Feb 23 @CHI: The Stars kill the only PP awarded to either team as the league continues to crackdown on any and all crackdowns. They also get a winning performance from backup Richard Bachman, and rally with three unanswered goals in the 3rd to beat a discombobulated Hawks club 3-1
Feb 24 vs MIN: They enter the game as the only team in league yet to win the 2nd game of a back-to-back set. Thankfully the opponent also played the night before and was named the Minnesota Wild. The Wild still haven't won in Dallas since W was in his first term (16 trips, 16 losses) In this episode the Stars chased starter Nik Backstrom and outclassed their northern cousins 4-1.
Feb 26 vs VAN: The West leading Canucks come to AAC for a matinee prior to the NHL Trade Deadline. Stars get three goals from their top line, the 3rd one a beauty in overtime, and down the Canucks 3-2 in a fabulously entertaining tilt in front of 18,010
Feb 29 vs PIT: This one gets listed as a "loss" but really it was a tie, and a titillating one at that. It was fast, nasty and well played right from opening puck-drop. James Neal and Matt Niskanen were making their first visit to Dallas since the trade a year prior. Eric Nystrom trended on Twitter after knocking Letang loopy - one of about 60 hits in the game that was played with vicious enthusiasm and decided in a Shootout. The 4-3 Shootout "loss" is in my top 3 for Game of the Year.
Mar 2 @EDM: First game of the first of two swings through Western Canada in the month of March, the Stars and Oilers played what both myself and TSN's Ray Ferraro dubbed "The Worst Hockey Game We've Done Or Witnessed In The Last Five Years". Not only was it dull, it left a void in our souls, made our eyes cramp, and robbed us of 2 1/2 precious hours of life that we will never get back. Final shots: EDM 20, DAL 15...Final score: Stars 3, Oilers 1, Hockey 0.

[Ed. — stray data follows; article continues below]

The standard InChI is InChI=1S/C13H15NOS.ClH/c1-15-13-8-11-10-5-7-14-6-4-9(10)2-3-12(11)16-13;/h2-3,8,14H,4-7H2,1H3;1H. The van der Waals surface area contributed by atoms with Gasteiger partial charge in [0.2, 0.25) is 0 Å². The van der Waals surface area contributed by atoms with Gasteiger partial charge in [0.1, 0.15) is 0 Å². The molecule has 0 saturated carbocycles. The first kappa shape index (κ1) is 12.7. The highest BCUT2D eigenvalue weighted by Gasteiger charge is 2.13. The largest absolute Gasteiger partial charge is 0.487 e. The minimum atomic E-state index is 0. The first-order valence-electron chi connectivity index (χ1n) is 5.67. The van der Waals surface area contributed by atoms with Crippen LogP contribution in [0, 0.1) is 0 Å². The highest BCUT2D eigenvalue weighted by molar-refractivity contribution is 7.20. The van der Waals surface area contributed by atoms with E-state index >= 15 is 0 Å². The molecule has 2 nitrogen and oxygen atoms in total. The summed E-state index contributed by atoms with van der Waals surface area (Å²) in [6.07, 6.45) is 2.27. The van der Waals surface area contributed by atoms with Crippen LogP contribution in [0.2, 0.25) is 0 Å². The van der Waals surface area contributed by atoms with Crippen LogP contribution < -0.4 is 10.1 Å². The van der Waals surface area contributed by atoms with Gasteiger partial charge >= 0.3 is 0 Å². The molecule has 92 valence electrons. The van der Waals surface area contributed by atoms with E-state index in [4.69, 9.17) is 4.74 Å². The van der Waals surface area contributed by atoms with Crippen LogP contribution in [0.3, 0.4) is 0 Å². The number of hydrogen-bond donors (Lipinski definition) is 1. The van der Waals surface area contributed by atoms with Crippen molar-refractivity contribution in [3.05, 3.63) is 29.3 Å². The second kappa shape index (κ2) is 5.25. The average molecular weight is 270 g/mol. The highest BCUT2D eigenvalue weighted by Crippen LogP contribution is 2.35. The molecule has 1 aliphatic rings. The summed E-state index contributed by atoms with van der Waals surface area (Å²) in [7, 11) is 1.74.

Mar 4 @CGY: A showdown between two teams jockeying for a playoff spot in the West, it featured a stellar dual in net between Lehtonen and Kiprusoff that alternated from sublime to larcenic (new word). It was a hard hitting, high scoring-chance game that had to be decided in a Shootout. Shot totals finished at 40-38 Stars, as both clubs strafed the two Finnish goaltenders. Special teams ultimately decided it; the Stars scored shorthanded, on the powerplay, and then went two for two in the Shootout to secure a 3-2 "win".
Mar 6 @VAN: The Stars entered play against NW Division and Western Conference leading Vancouver with a little pep in their step - and fabulous, tender, tomahawk ribeye in their bellies after all were treated to dinner at owner Tom Gaglardi's house and were able to idle there way up the standings while doing so, arriving back at his downtown hotel full, and in first place in the Pacific Division. Ta-friggin-da! That good news was followed up the next night with a show of appreciation as they survived a series of early mis-steps and mis-fires to ultimately spiflicate a semi-uninterested and suddenly struggling Canuck squad 5-2 in front of 20,000 belly-aching Canadians not named Gaglardi.
Good times indeed!
Enough red meat, Shark is next.